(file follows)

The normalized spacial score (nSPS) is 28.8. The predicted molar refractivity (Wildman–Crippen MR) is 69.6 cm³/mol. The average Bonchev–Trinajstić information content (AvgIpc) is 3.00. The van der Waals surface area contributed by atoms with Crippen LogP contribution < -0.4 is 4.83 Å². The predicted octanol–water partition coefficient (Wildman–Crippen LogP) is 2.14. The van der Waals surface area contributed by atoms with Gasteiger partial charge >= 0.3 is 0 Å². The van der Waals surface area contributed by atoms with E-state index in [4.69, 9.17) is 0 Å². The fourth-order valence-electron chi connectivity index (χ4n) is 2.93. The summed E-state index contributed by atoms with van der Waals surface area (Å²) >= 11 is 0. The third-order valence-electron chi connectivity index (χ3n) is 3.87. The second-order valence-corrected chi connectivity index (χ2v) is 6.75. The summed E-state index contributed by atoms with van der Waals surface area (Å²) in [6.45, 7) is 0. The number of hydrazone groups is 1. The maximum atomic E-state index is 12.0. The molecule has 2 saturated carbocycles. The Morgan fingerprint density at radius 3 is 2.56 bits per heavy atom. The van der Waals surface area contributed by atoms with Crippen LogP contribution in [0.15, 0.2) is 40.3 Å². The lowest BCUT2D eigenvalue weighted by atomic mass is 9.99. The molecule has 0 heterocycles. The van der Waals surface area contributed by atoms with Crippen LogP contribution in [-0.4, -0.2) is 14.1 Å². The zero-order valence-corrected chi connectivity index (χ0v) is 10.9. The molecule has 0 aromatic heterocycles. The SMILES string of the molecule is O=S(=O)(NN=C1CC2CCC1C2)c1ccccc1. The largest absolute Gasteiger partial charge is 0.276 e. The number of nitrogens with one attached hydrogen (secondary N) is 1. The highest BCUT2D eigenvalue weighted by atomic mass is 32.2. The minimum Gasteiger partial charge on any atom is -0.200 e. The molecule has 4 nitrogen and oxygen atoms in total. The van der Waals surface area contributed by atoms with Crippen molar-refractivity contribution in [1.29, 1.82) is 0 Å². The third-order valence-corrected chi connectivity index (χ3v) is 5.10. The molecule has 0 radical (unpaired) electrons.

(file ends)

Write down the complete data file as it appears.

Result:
The normalized spacial score (nSPS) is 28.8. The predicted molar refractivity (Wildman–Crippen MR) is 69.6 cm³/mol. The average Bonchev–Trinajstić information content (AvgIpc) is 3.00. The van der Waals surface area contributed by atoms with Crippen LogP contribution < -0.4 is 4.83 Å². The predicted octanol–water partition coefficient (Wildman–Crippen LogP) is 2.14. The van der Waals surface area contributed by atoms with Gasteiger partial charge >= 0.3 is 0 Å². The van der Waals surface area contributed by atoms with E-state index in [4.69, 9.17) is 0 Å². The fourth-order valence-electron chi connectivity index (χ4n) is 2.93. The summed E-state index contributed by atoms with van der Waals surface area (Å²) >= 11 is 0. The third-order valence-electron chi connectivity index (χ3n) is 3.87. The second-order valence-corrected chi connectivity index (χ2v) is 6.75. The summed E-state index contributed by atoms with van der Waals surface area (Å²) in [6.45, 7) is 0. The number of hydrazone groups is 1. The maximum atomic E-state index is 12.0. The molecule has 2 saturated carbocycles. The Morgan fingerprint density at radius 3 is 2.56 bits per heavy atom. The van der Waals surface area contributed by atoms with Crippen LogP contribution in [0.15, 0.2) is 40.3 Å². The lowest BCUT2D eigenvalue weighted by atomic mass is 9.99. The molecule has 0 heterocycles. The van der Waals surface area contributed by atoms with Crippen LogP contribution in [-0.4, -0.2) is 14.1 Å². The zero-order valence-corrected chi connectivity index (χ0v) is 10.9. The molecule has 0 aromatic heterocycles. The SMILES string of the molecule is O=S(=O)(NN=C1CC2CCC1C2)c1ccccc1. The largest absolute Gasteiger partial charge is 0.276 e. The number of nitrogens with one attached hydrogen (secondary N) is 1. The highest BCUT2D eigenvalue weighted by atomic mass is 32.2. The minimum Gasteiger partial charge on any atom is -0.200 e. The molecule has 4 nitrogen and oxygen atoms in total. The van der Waals surface area contributed by atoms with Crippen molar-refractivity contribution in [1.29, 1.82) is 0 Å². The third-order valence-corrected chi connectivity index (χ3v) is 5.10. The molecule has 0 radical (unpaired) electrons.